You know, when I was growing up as a Catholic, I was given many differing views of Jesus Christ. Virtually all of them were speculative, of course, and as I grew older, I became aware that most of them were based on the teacher’s particular political and cultural persuasion. The Pallotinian nuns that taught me in the first and second grades were always telling us horror stories about the communists in the Soviet Union and China and had us pray for the souls of their children every morning. The Jesuits I knew in high school provided me and my fellow catechism students with a different view of Jesus. Indeed, for most of these men Jesus was a revolutionary. How much of his revolution was spiritual and how much was social depended on their level of social and political involvement. Being a very political person, I saw Jesus as a revolutionary communist with a small “c.” Of course, there were a number of men with Roman collars at the time who were taking this perception and turning it into the basis for a social movement in many parts of the world, especially in Latin America. Many of them were Jesuits.
It is this tradition that Hugo Chavez of Venezuela recalls in his speeches and social programs. It is also this tradition, known today as liberation theology that the late pope John Paul II attacked within months of his appointment in 1978. John Paul II’s opposition to this perception of Jesus and his works were also part of the reason for the demotion of the Jesuit order as the pope’s protectors and the ascension of the right wing Catholic organization Opus Dei into that role. The new pope is even less sympathetic to this train of thought. The underlying reason for this vehement opposition to liberation theology among the Catholic hierarchy stems from its alliances with nonreligious leftists and its attacks on the Church’s role as part of the oppressive structure in the world of the peasantry. Nowhere is this role greater than it is in Latin America.
Ever since Chavez began his popular upheaval in Venezuela he has been under attack by the Catholic hierarchy in that country. In fact, members of Opus Dei were involved in the failed coup of 2000 and have been instrumental in the CIA-funded opposition movement since the coup, just as they were intimately involved in the murderous CIA-sponsored coup in September 1973 in Chile. Last month, Bishop Baltazar Porras, president of the Venezuelan bishops’ conference, said proponents of radical liberation theology are using it to weaken and divide the Church. “This is part of a plan to debilitate the Church,” Porras told The Associated Press in an interview last week. He cited a recent forum in which the Church was accused of turning her back on the poor, where Chavez garners most of his political support. “This is a new program led by a group of theologians like the ones in the times of the Sandinista rule in Nicaragua with the same arguments,” said Porras. “The argument is fundamentally anti-Catholic, anti-hierarchy.” (Catholic World New, 8/15/2005) It is quite interesting to note Porras equating being anti-hierarchy with being anti-Catholic. I wonder how the Jesus who threw the moneychangers out of the temple and challenged the Scribes and the Pharisees would feel about that equation.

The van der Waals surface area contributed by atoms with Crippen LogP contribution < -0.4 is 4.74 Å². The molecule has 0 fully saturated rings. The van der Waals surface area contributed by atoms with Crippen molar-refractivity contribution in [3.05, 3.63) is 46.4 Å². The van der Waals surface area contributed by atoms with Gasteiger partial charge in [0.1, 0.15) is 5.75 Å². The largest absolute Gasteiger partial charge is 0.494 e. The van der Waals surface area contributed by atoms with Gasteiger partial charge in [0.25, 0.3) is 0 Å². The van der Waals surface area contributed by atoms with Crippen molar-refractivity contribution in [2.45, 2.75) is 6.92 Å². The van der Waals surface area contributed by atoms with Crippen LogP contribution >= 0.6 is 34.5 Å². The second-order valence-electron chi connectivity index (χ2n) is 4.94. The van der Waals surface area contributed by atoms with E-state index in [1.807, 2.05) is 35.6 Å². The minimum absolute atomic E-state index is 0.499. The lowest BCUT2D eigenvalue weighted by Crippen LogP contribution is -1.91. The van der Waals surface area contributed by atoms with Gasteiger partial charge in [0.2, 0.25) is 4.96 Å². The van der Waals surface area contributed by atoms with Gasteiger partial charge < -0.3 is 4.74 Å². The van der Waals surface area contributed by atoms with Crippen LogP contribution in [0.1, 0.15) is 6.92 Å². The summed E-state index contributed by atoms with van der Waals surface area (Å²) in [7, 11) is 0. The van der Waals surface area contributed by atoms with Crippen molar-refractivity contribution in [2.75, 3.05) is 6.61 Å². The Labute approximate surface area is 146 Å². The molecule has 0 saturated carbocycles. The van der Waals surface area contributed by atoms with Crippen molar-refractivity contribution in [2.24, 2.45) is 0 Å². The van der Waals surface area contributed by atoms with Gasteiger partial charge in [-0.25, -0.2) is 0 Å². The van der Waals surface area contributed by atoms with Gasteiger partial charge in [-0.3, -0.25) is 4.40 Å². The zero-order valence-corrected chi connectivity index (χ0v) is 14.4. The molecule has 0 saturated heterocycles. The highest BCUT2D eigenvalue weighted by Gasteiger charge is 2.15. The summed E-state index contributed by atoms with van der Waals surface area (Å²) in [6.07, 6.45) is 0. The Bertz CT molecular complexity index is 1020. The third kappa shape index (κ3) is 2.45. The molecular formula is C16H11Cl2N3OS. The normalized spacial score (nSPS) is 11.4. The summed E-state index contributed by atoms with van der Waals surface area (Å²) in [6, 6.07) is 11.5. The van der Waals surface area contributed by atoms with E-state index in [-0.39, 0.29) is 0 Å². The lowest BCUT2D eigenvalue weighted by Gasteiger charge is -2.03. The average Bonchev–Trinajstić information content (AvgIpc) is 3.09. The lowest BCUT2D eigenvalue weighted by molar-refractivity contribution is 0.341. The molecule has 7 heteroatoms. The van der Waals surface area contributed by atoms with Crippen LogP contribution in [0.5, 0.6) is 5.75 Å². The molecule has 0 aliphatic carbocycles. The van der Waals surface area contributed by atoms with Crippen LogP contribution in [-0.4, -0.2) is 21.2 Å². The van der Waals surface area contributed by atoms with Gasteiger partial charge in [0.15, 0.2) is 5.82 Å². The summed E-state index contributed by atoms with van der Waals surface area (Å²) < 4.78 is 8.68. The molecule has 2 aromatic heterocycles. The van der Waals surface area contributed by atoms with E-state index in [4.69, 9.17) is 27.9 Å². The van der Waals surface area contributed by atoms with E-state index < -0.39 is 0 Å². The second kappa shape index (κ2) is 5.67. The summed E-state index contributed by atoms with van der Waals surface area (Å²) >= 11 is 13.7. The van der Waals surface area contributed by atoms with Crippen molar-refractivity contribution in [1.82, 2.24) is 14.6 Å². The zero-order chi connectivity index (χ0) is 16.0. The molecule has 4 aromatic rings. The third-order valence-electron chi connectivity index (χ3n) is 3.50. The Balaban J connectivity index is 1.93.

Now, in addition to having the Catholic hierarchy opposed to him, Mr. Chavez has incurred the wrath of some in the evangelical community. Given the generally political conservatism of much of this community, this is not surprising. What is surprising, however, is the vehemence of this wrath. Pat Robertson, former US presidential candidate and head of the multimillion-dollar Christian Broadcast Network, called for Chavez’s assassination in a broadcast Monday night. Calling assassination ” a whole lot cheaper than starting a war” Robertson went on to say that if Chavez were killed by US covert operatives he didn’t “think any oil shipments will stop.”
Of course, for those who keep their religion close to their heart or use it only when necessary to cynically convince the public of the rightness of their actions, the comments regarding oil must strike a chord. After all, that’s the underlying reason for Washington’s (and the old guard in Venezuela) opposition to Chavez in the first place. Not only does he using Venezuelan oil revenues to help the perennially poor in Venezuela, he is also selling it to Cuba at cut rates and making deals with China, much to the chagrin of Washington. Chavez and his supporters understand this. In addition, they also understand the Jesus who inspired Father Gutierrez and his liberation theology. That was the Jesus who said: “It is easier for a camel to go through the eye of a needle, than for a rich man to enter the kingdom of heaven.”
Unfortunately, if Mr. Robertson and many others in Washington, Caracas and the Vatican have their way, Hugo Chavez may get his chance to enter that kingdom well before they do. Although I still like to think that if there is a heaven, Mr. Robertson and his ilk will be denied admission.
RON JACOBS is author of The Way the Wind Blew: a history of the Weather Underground, which is just republished by Verso. Jacobs’ essay on Big Bill Broonzy is featured in CounterPunch’s new collection on music, art and sex, Serpents in the Garden. He can be reached at: firstname.lastname@example.org